Channel quality may be measured in a device-to-device (D2D) communication network. The D2D communication network may include one or more D2D wireless transmit/receive units (WTRUs), wherein the D2D WTRUs may communicate using a D2D bandwidth. A D2D WTRU may receive a channel measurement resource configuration (e.g., via a radio resource control (RRC) configuration signal) corresponding to a channel measurement resource. The channel measurement resource may include one or more of a subframe, a slot, a resource block (RB), a physical resource block (PRB), or a resource element (RE). The channel measurement resource configuration may further include a reference signal (RS) bandwidth. The D2D WTRU may further receive an RS on the channel measurement resource. The RS may include one or more of a sounding reference signal (SRS), a uplink demodulation reference signal (UL DM-RS), a channel state information reference signal (CSI-RS), a downlink demodulation reference signal (DL DM-RS), a discovery signal, a preamble or a postamble signal. The RS may be a periodic signal or an aperiodic signal.

The D2D WTRU may measure one or more channel state parameters from the channel measurement resource for a part of bandwidth overlapping with a D2D communication bandwidth, when the RS bandwidth is greater than the D2D communication bandwidth. The measuring device may exclude a portion of the RS bandwidth that does not overlap with the D2D communication bandwidth from measurement. The measuring device may limit measurement of the one or more channel state parameters to a portion of the RS bandwidth that may overlap with the D2D bandwidth. The measuring device may determine a measurement bandwidth. The measurement bandwidth may include the portion of the overlap between the RS bandwidth and the D2D bandwidth. The D2D WTRU or measuring device may report the channel state parameters to a controlling entity. The D2D WTRU or measuring device may measure the channel state parameters instantaneously.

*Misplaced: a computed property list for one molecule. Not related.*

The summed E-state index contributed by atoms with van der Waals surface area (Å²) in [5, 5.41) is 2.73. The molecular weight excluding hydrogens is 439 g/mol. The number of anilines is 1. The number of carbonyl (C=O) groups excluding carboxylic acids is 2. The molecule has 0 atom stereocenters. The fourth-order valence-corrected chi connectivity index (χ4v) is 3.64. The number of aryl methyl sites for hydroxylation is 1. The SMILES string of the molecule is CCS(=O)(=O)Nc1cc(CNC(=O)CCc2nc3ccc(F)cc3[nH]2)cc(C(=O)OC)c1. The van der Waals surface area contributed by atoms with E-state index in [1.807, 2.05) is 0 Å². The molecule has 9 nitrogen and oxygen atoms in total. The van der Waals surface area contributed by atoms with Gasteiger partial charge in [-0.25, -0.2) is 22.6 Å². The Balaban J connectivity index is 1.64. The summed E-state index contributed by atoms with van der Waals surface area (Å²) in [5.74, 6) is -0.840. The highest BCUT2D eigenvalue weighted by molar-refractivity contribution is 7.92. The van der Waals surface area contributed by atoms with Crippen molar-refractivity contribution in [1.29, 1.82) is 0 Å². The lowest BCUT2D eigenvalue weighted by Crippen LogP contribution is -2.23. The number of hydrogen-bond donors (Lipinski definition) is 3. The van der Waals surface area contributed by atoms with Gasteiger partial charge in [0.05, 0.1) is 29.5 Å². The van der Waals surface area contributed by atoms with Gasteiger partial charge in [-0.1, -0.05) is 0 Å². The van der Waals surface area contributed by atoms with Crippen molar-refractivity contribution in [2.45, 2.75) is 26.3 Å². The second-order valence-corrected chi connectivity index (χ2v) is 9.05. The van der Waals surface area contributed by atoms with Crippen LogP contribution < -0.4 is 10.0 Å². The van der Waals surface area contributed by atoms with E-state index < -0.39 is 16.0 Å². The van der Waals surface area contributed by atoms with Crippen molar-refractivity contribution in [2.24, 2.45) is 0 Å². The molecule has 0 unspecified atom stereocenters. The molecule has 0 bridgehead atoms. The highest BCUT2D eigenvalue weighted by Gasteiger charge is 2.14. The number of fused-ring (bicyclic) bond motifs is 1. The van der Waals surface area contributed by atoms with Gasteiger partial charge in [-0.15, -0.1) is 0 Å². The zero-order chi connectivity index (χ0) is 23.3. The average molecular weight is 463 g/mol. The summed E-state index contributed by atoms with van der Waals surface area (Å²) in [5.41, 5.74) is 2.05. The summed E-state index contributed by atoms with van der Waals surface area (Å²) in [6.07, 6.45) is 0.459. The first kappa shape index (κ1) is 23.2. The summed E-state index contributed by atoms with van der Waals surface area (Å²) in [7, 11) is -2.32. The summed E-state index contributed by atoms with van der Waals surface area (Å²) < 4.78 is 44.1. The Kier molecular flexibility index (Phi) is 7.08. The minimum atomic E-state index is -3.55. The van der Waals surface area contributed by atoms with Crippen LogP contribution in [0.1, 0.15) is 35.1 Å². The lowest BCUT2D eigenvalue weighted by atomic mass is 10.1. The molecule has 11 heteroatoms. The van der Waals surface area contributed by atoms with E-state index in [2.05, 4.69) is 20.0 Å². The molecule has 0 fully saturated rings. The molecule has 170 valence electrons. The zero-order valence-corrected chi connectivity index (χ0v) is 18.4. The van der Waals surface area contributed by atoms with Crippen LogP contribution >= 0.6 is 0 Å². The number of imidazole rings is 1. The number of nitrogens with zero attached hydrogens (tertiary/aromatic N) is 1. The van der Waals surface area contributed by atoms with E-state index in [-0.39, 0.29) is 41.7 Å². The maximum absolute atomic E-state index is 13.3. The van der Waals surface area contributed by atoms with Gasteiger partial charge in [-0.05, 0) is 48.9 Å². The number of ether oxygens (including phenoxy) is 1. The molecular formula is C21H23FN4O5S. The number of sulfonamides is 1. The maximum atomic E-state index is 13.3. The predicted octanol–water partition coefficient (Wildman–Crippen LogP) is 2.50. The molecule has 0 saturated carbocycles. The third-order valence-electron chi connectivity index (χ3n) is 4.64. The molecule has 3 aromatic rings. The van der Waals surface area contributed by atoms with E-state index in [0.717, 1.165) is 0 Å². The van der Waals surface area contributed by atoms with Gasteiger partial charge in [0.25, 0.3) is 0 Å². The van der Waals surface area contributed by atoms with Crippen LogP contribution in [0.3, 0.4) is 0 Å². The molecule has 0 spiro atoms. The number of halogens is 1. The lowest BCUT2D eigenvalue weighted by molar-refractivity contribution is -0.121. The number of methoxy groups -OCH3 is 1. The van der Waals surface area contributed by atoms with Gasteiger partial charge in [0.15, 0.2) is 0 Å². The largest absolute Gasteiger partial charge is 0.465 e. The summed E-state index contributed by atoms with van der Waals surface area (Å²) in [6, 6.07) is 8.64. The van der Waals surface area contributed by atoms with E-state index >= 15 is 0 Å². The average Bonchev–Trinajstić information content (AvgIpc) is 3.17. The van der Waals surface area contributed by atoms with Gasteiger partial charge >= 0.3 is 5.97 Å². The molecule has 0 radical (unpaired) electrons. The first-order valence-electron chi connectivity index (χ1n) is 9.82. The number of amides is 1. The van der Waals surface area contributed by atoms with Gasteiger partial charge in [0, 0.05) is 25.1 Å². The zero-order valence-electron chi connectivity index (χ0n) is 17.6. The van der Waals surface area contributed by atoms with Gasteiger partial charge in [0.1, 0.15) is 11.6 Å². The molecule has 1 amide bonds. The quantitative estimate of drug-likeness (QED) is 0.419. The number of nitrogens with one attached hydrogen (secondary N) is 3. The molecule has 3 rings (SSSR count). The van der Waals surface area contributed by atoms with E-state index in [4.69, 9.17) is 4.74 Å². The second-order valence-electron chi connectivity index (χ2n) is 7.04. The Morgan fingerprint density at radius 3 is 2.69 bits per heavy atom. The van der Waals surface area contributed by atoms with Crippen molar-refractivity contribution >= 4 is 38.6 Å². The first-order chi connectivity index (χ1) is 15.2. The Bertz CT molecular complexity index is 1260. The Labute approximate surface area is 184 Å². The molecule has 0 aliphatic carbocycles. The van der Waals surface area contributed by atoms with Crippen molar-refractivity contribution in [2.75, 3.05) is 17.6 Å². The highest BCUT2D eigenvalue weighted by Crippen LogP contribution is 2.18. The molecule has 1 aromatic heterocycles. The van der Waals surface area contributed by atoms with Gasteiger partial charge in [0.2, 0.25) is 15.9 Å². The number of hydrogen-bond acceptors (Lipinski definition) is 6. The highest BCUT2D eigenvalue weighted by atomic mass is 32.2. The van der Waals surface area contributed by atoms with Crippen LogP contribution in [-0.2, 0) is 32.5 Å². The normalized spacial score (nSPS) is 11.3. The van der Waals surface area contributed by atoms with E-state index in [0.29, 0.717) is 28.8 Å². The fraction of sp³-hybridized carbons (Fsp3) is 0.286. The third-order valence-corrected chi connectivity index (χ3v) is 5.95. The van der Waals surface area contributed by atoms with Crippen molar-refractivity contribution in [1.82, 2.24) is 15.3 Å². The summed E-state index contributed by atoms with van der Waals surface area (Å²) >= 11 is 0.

The controlling entity may be a transmitting device, a receiving device, or an eNB. The D2D WTRU may measure the channel state parameters include a metric indicative of a channel quality, e.g., channel state information (CSI). The D2D WTRU may measure the channel state parameters on a time average basis and report a time averaged measurement to the controlling entity.

The controlling entity may configure a D2D frequency allocation between a transmitting device and a receiving device. The D2D frequency allocation may be based on the time averaged measurement.

BRIEF DESCRIPTION OF THE DRAWINGS

A more detailed understanding may be had from the following description, given by way of example in conjunction with the accompanying drawings wherein:

FIG. 1A is a system diagram of an example communications system in which one or more disclosed embodiments may be implemented;

FIG. 1B is a system diagram of an example wireless transmit/receive unit (WTRU) that may be used within the communications system illustrated in FIG. 1A;